Dave Kleiman and Craig Wright are recognized within the cryptocurrency industry as the two most important people behind Bitcoin’s rise to prominence. They are, allegedly, the ones behind the widely famous and controversial “Satoshi Nakamoto” pseudonym.

The two were friends and collaborators. One of them, Wright, is alive and in the midst of a “hash war” between Bitcoin “Satoshi Version”, or SV, and Bitcoin ABC, the two new blockchains in which Bitcoin Cash (BCH) recently split. The other one, Kleiman, died in 2013, but his memory and contributions to the cryptography and computer forensics sciences live forever.

Dave Kleiman: the Genius of IT Security

Kleiman lived a colorful life that came to a bitter end due to a long, gruesome illness: MRSA. He was an army veteran, a cryptography and IT security expert with an obsession for computer forensics; he was very important to the creation of today’s most valuable digital asset: Bitcoin.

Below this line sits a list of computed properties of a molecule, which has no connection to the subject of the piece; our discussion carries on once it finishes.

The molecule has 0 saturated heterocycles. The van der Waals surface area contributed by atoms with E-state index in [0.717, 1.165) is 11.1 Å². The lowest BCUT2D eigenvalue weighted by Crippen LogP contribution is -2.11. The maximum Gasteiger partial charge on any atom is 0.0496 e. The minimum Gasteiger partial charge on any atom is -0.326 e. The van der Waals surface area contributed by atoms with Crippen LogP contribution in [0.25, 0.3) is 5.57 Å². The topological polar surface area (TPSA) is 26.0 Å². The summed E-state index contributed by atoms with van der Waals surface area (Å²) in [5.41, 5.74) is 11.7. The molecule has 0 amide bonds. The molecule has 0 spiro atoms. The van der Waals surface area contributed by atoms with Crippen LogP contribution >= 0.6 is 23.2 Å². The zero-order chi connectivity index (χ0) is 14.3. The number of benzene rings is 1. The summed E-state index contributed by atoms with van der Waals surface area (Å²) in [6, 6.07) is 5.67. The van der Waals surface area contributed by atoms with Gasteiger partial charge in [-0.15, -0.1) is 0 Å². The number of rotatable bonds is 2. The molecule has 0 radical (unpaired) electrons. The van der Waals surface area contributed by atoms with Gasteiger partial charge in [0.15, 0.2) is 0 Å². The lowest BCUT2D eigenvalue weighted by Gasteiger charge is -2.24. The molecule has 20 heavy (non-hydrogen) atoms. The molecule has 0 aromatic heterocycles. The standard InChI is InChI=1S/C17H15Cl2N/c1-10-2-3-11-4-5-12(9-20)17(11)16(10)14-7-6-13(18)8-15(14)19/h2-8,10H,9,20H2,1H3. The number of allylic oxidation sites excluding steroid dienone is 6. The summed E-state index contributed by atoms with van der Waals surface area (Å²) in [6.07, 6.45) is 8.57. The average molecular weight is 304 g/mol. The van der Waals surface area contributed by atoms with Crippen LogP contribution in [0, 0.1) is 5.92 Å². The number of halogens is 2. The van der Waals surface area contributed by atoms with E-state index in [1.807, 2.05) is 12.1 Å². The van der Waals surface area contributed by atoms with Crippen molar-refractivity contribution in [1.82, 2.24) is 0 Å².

In the same vein, he was born in 1967 and was obsessed with computers and technology since he was very young. He had a stint in the US Army, specifically as a helicopter technician, which started in 1986 and ended when he was honorably discharged. After leaving the army, he was left paraplegic after a motorcycle accident in 1995.

Seeing himself in a wheelchair, his interest in computers increased, becoming quite the expert in secure network infrastructures. He often spoke in conferences and contributed to security newsletters and websites.

Additionally, he represented several computer security companies and organizations, among them are the International Association of Counter-Terrorism and Security Professionals (IACSP), International Society of Forensic Computer Examiners (ISFCE), Information Systems Audit and Control Association (ISACA), High Technology Crime Investigation Association (HTCIA), Network and Systems Professionals Association (NaSPA), Association of Certified Fraud Examiners (ACFE), Anti-Terrorism Accreditation Board (ATAB), and ASIS International. He also represented the FBI InfraGard.

MRSA really gave Kleiman a hard time. He was admitted into a hospital in 2010, and from that point on, he was frequently entering and leaving medical facilities because of MRSA infected sores.